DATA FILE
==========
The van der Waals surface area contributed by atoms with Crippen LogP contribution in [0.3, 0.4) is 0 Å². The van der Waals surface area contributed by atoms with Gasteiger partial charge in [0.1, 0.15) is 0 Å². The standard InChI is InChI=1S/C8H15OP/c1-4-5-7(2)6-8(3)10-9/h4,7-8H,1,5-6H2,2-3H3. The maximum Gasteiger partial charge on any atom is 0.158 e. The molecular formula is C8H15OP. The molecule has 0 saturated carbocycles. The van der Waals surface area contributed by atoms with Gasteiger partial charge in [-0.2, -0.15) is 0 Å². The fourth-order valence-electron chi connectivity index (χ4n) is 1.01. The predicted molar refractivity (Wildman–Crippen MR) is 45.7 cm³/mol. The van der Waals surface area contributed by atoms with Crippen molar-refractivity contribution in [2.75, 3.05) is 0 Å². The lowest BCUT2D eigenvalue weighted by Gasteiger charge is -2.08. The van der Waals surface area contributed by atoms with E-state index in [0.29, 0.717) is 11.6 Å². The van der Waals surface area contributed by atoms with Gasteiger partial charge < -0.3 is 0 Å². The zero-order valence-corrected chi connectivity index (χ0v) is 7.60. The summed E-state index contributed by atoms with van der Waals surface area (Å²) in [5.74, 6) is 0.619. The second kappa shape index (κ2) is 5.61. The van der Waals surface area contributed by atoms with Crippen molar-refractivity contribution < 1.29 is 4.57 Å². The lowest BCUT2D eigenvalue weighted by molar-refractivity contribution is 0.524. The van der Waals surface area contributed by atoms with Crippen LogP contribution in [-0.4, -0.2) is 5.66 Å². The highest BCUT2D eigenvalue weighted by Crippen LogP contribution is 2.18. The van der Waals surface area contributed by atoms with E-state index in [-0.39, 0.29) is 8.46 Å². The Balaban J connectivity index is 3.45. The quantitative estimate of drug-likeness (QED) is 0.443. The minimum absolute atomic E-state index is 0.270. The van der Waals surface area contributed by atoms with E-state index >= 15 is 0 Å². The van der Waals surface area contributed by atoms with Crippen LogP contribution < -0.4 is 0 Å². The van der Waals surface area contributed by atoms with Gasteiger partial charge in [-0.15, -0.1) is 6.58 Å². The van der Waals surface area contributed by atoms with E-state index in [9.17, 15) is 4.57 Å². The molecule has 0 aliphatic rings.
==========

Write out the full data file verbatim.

The van der Waals surface area contributed by atoms with Crippen LogP contribution in [0.3, 0.4) is 0 Å². The van der Waals surface area contributed by atoms with Gasteiger partial charge in [0.1, 0.15) is 0 Å². The standard InChI is InChI=1S/C8H15OP/c1-4-5-7(2)6-8(3)10-9/h4,7-8H,1,5-6H2,2-3H3. The maximum Gasteiger partial charge on any atom is 0.158 e. The molecular formula is C8H15OP. The molecule has 0 saturated carbocycles. The van der Waals surface area contributed by atoms with Gasteiger partial charge in [-0.2, -0.15) is 0 Å². The fourth-order valence-electron chi connectivity index (χ4n) is 1.01. The predicted molar refractivity (Wildman–Crippen MR) is 45.7 cm³/mol. The van der Waals surface area contributed by atoms with Crippen molar-refractivity contribution in [2.75, 3.05) is 0 Å². The lowest BCUT2D eigenvalue weighted by Gasteiger charge is -2.08. The van der Waals surface area contributed by atoms with E-state index in [0.29, 0.717) is 11.6 Å². The van der Waals surface area contributed by atoms with Gasteiger partial charge < -0.3 is 0 Å². The zero-order valence-corrected chi connectivity index (χ0v) is 7.60. The summed E-state index contributed by atoms with van der Waals surface area (Å²) in [5.74, 6) is 0.619. The second kappa shape index (κ2) is 5.61. The van der Waals surface area contributed by atoms with Crippen molar-refractivity contribution < 1.29 is 4.57 Å². The lowest BCUT2D eigenvalue weighted by molar-refractivity contribution is 0.524. The van der Waals surface area contributed by atoms with Crippen LogP contribution in [-0.4, -0.2) is 5.66 Å². The highest BCUT2D eigenvalue weighted by Crippen LogP contribution is 2.18. The van der Waals surface area contributed by atoms with E-state index in [-0.39, 0.29) is 8.46 Å². The Balaban J connectivity index is 3.45. The quantitative estimate of drug-likeness (QED) is 0.443. The minimum absolute atomic E-state index is 0.270. The van der Waals surface area contributed by atoms with E-state index >= 15 is 0 Å². The van der Waals surface area contributed by atoms with Crippen LogP contribution < -0.4 is 0 Å². The van der Waals surface area contributed by atoms with Gasteiger partial charge in [-0.15, -0.1) is 6.58 Å². The van der Waals surface area contributed by atoms with E-state index in [9.17, 15) is 4.57 Å². The molecule has 0 aliphatic rings.